THE election results were in: it was June 12, 1987, and Margaret Thatcher had won a third successive term in office. But Scotland was swimming against the tide, and newspapers said she now faced all-out opposition from Labour north of the border, where her triumph had been halted.

The following day we reported (above) that Labour MPs could demand the creation of a Scottish Assembly, and the scrapping of the poll tax, as part of their price for constitutional co-operation at Westminster.

On June 16, 49 of Labour’s 50 Scottish MPs discussed the next move. Donald Dewar, Shadow Scottish Secretary, said the fight to force the Conservatives to concede an Assembly would be a long-term affair. The assembly was a priority but there would be no wild, extra-parliamentary activity. “I am not promising miracles”, he said, “and I am planning for a long campaign. There is no question of a four-week election-type sprint and collapse at the end. However, if there is a thrawn and Thatcherite approach there will be a lot of action and very effective unity within the Labour Group”.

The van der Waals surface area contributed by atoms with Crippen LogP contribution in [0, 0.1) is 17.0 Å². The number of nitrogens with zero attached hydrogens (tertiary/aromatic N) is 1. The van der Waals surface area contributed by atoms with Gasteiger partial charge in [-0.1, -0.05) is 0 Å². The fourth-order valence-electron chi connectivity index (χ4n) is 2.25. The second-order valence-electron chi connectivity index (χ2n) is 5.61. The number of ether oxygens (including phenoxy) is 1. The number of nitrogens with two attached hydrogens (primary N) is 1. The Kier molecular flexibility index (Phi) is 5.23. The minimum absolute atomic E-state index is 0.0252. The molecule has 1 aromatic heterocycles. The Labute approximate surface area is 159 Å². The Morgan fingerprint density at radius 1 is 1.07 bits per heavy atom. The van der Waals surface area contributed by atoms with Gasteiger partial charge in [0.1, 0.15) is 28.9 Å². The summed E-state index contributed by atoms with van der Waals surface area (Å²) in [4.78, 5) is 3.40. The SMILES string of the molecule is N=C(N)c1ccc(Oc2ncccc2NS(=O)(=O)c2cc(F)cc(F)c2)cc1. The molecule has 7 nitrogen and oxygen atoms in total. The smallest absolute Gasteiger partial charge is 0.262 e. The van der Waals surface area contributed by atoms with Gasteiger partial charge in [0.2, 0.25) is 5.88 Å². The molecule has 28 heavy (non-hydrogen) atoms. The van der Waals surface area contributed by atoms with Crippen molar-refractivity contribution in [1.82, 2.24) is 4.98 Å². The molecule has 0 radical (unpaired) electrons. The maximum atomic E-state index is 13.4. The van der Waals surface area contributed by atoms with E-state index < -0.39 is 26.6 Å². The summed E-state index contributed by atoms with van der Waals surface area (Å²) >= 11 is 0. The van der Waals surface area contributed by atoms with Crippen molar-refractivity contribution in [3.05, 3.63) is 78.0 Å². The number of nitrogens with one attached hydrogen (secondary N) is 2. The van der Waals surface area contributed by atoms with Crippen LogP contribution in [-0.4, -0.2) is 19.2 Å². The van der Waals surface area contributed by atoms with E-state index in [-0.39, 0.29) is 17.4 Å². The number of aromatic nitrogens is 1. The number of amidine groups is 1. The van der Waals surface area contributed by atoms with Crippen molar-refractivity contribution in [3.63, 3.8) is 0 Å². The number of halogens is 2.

The MPs here (five were unavailable for the photocall) are: Bob Hughes, Frank Doran, George Foulkes, Martin O’Neill, Norman Hogg, Brian Wilson, David Lambie, John McFall, John McAllion, Ernie Ross, Gordon Brown, Dick Douglas, Adam Ingram, John Home Robertson, Alistair Darling, Gavin Strang, Ron Brown, Nigel Griffiths, Harry Ewing, Dennis Canavan, Henry McLeish, Bob McTaggart, John Maxton, Donald Dewar, Bruce Millan, George Galloway, Maria Fyfe, Jimmy Dunnachie, Jimmy Wray, Tommy McAvoy, David Marshall, Norman Godman, George Robertson, Bill McKelvey, Tam Dalyell, Robin Cook, Alex Eadie, John Smith, Tom Clarke, John Reid, Allen Adams, Norman Buchan, Tommy Graham, Sam Galbraith and Calum Macdonald.

Read more: Herald Diary